On the night of August 9, 2013, Heritage Auctions sold what is known as the “King of American Coins” at their Platinum Night Sale prior to the ANA convention in Rosemont, IL. An “original” or Class I 1804 Silver Dollar, graded Proof-62 by PCGS realized a final price of $3,877,500 including buyer’s premium. On the auction block was the Mickley specimen of one of the world’s most famous coins, which has captivated collectors ever since the coins were first struck…in the 1830’s.
To the casual reader this particular fact might require some explanation. Silver Dollars were first minted in the United States in 1794, and continued to be struck until 1804, when a hiatus in production started that would last over three decades. This would never have received a major deal of attention since such production lags were normal in the early days of the United States Mint, but due to a Mint employee overlooking a simple fact, a true numismatic rarity was created.
In 1804, Silver Dollars were struck as Mint records confirm, however they must have been backdated, as no 1804-dated silver dollars entered commerce in the 30 years afterwards. Once again this would not have received much attention, but 1834 came along and the government decided that it was time to present some foreign nations with a gift: a presentation piece of every circulating coin issue made in the United States, as per the Mint act of 1792. This meant that proofs were struck for every 1834 issue except for the silver dollar and ten dollar gold piece, which had not been produced since 1804. For those two denominations, back-dated proofs would be struck.
Since 1804-dated ten dollar gold pieces had actually been struck, a few extra pieces were minted thirty years later. In the case of the silver dollars, the coins minted in 1804 had been dated a previous year, most likely 1803. As such, in 1834, the US Mint inadvertently created a small number of 1804-dated silver dollars, representing the first of their kind. These were assembled into presentation sets given to foreign dignitaries, with a small number of extra pieces also made. Then, word about them eventually got out, and the craziness began.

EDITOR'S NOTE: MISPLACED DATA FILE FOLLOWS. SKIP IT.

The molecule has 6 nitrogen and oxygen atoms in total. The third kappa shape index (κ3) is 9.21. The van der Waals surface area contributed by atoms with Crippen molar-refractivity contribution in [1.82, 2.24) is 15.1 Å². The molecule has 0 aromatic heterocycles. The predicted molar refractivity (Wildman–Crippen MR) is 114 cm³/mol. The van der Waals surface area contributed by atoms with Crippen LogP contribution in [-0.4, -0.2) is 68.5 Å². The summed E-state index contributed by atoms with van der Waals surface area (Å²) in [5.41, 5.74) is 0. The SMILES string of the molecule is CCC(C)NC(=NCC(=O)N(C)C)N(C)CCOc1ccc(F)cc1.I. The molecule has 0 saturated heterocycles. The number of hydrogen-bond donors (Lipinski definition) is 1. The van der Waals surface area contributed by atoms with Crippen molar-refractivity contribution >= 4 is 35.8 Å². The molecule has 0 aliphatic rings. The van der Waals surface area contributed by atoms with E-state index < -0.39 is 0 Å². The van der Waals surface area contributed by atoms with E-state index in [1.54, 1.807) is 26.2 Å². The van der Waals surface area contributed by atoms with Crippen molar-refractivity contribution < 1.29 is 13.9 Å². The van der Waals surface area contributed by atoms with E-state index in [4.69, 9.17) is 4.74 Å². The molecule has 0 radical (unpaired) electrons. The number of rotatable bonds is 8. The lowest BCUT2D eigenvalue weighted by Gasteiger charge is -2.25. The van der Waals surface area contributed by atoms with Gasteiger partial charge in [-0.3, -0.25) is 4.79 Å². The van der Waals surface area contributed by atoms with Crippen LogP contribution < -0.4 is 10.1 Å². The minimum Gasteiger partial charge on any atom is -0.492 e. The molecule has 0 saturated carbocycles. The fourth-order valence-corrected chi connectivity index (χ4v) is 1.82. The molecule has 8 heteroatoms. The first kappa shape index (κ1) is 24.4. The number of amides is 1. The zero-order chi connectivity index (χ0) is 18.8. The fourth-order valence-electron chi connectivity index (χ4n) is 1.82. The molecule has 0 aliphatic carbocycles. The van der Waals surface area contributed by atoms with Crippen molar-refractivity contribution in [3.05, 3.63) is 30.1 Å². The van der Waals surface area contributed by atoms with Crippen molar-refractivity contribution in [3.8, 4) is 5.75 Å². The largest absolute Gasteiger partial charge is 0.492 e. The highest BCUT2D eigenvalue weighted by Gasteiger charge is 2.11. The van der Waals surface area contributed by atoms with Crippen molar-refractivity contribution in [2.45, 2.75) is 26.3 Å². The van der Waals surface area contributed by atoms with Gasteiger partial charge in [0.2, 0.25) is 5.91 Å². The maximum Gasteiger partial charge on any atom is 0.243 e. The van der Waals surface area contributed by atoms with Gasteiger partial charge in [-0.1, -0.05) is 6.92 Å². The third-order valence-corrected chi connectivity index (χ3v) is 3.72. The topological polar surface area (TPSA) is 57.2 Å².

Collectors wanted to get their hands on their own example, but with the mintage in 1834 probably less than a dozen, the supply was obviously very limited. The Philadelphia Mint struck unauthorized restrikes (as was relatively common during the late 1850’s until the early 1870’s) sometime during 1858 and 1860, and these would become known as the Class II (which is unique and overstruck on an 1857 Swiss Shooting Thaler) and Class III restrikes (of which six are known).
The offering by Heritage was an original Class I example whose pedigree can be traced back to the 1850’s. Reportedly it was first found in a cash register at a Philadelphia bank before being sold to noted numismatist Joseph Mickley around 1858. His collection was eventually sold in 1867 when this coin brought $750 at auction, a large sum of money at the time. Sold a few more times, it resided in the collection of the Massachusetts historical society from 1905 to 1970 before reappearing on the market. It was included in three more collections (an anonymous Chicago collector, the Hawn Collection, and the Queller Family Collection) before being purchased by the consignor of the Heritage auction.
This was a very rare opportunity to purchase an 1804 Silver Dollar at auction and the price certainly attests this. Many 1804 silver dollars have been impounded permanently in museum collections making public offerings less frequent. While not the finest example of the Class I coins, it remains a prime numismatic rarity that is well-published and will forever remain popular. Heritage Auctions devoted a 60 page auction catalog (pdf version) solely for this particular coin, an item that should prove to be a valuable reference for future scholars of this enigmatic American coin, and it’s a catalog that is well worth picking up, even now that the coin has been sold.